A big question: when is the interaction “done” or “over”? Not as clear as before. The answer usually ends up being something you need to answer based on your own business rules and customer interactions. This question will really challenge the conventional approach to standard contact center KPIs. It also makes WFM more challenging since customer communications may often span shifts or agent availability.
With voice, you have a clear determination when the conversation is over; the call ends. It’s not always that simple with text-based channels. Sometimes there is a natural end to the conversation and sometimes there is not. You may need to rely more heavily on your agents to figure this out, based on real-time feedback and comments from the customer. You will often see this with web chat, where the agent asks the customer if there is anything else the customer needs help with. This can work, particularly when web chat is towards the synchronous end of the spectrum.
With phone-based channels like SMS, it may not be so straight-forward. Sometime the customer just stops responding. They get distracted or mostly got the answer they needed. Or maybe they lost service or left their phone at home or can’t use their phone during a work shift. You might not know for sure. Ultimately you will have to use a combination of customer feedback, agent intuition, historical data and possibly time-based rules to decide when a conversation is over. And you have to be prepared if the conversation starts up again. If the original agent isn’t available, accurate context is important. Customers don’t like starting over with the same questions.
You will also need to think about how these channels impact agent capacity. While voice interactions are usually effectively limited to “one at a time”, many agents can quite successfully manage multiple text-based interactions simultaneously. The pace of communication (how quickly a customer is responding) can also vary a lot between channels and between customers. Metrics become important in helping you to best determine how to approach WFM (Workforce Management) to support an optimal capacity for your various agent teams. Cross-training will give you more flexibility. Flex allows you to treat text-based channels in a similar fashion in how the agent interacts, which makes this easier from a training perspective.
While some of the standard KPIs for contact center still make sense for text-based channels, others don’t provide a lot of help anymore. Concepts like how long the customer waits in queue or to get the initial response still matter. You probably still want to know how many active conversations each agent or team is managing at a given time.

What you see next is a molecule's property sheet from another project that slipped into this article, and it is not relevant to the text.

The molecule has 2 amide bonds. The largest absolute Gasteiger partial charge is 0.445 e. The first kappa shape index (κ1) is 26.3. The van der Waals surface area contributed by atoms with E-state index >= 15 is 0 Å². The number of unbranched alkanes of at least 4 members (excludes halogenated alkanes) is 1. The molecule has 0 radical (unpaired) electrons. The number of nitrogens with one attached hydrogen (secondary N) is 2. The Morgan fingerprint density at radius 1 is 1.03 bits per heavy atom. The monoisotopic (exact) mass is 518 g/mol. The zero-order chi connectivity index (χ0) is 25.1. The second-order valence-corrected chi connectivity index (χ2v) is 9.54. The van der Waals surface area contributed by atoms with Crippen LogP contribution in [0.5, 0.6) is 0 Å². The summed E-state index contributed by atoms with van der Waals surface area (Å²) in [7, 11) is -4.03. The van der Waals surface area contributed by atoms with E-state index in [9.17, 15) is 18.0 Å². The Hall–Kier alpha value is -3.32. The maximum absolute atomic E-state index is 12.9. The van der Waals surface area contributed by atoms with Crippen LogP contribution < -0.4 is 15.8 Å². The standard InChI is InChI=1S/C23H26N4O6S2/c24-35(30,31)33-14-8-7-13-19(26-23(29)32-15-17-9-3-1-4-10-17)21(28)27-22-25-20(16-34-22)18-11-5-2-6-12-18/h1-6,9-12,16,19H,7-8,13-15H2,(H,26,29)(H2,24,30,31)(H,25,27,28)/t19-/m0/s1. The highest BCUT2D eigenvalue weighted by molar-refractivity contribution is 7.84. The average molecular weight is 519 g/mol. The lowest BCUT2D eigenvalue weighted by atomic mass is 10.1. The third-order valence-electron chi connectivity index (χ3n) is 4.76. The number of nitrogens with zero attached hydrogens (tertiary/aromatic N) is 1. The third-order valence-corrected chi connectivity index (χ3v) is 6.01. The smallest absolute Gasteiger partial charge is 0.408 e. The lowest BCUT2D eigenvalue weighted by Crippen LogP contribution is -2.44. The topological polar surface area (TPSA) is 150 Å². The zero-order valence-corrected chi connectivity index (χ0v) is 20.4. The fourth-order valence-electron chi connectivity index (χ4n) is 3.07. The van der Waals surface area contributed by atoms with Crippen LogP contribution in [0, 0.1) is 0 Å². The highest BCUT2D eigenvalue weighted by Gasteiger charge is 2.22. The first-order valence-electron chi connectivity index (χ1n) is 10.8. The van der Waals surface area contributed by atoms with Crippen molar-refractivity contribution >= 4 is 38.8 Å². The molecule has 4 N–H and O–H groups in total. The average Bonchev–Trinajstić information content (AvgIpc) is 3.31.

But concepts like handle time don’t make as much sense when text-based channels are mostly going in an asynchronous direction. You still need some concept of handle time, but it’s really more important to think of focus. Which conversation is the agent spending time on right now? What activities are they doing? Are they typing responses or looking at customer history or finding a product? Are they consulting with a supervisor and how does that work?
If it takes twice as much time on your support team to handle a question over web chat vs. SMS, that matters for staffing and agent capacity. Do some customers speak with agents more frequently or require more time generally before they are satisfied with the interaction? As concepts like “conversational commerce” and establishing and maintaining relationships with customers become more of the norm, having the right metrics to track and manage agent staffing and load levels becomes even more crucial.
We’re just looking at the tip of the iceberg here. We could probably take 20 or 30 of the most common KPIs and look at how those metrics might vary across channels. Not only voice vs. text-based, but also within individual types of text-based channels or channels that tend to be more synchronous or more asynchronous. Hopefully this gets you thinking about all the new opportunities omni-channel first contact center platforms like Flex can open up.
We still need to talk about the various capabilities unlocked by text-based channels in Flex. As I’ve already mentioned, Flex collapses a lot of the base functionality onto Twilio’s Programmable Chat platform. So there is a lot of overlap in the way text-based channels work. Some key differences as well. And you can develop your own text-based channels if one of the native ones doesn’t completely meet your needs. We’ll talk about this in the next post.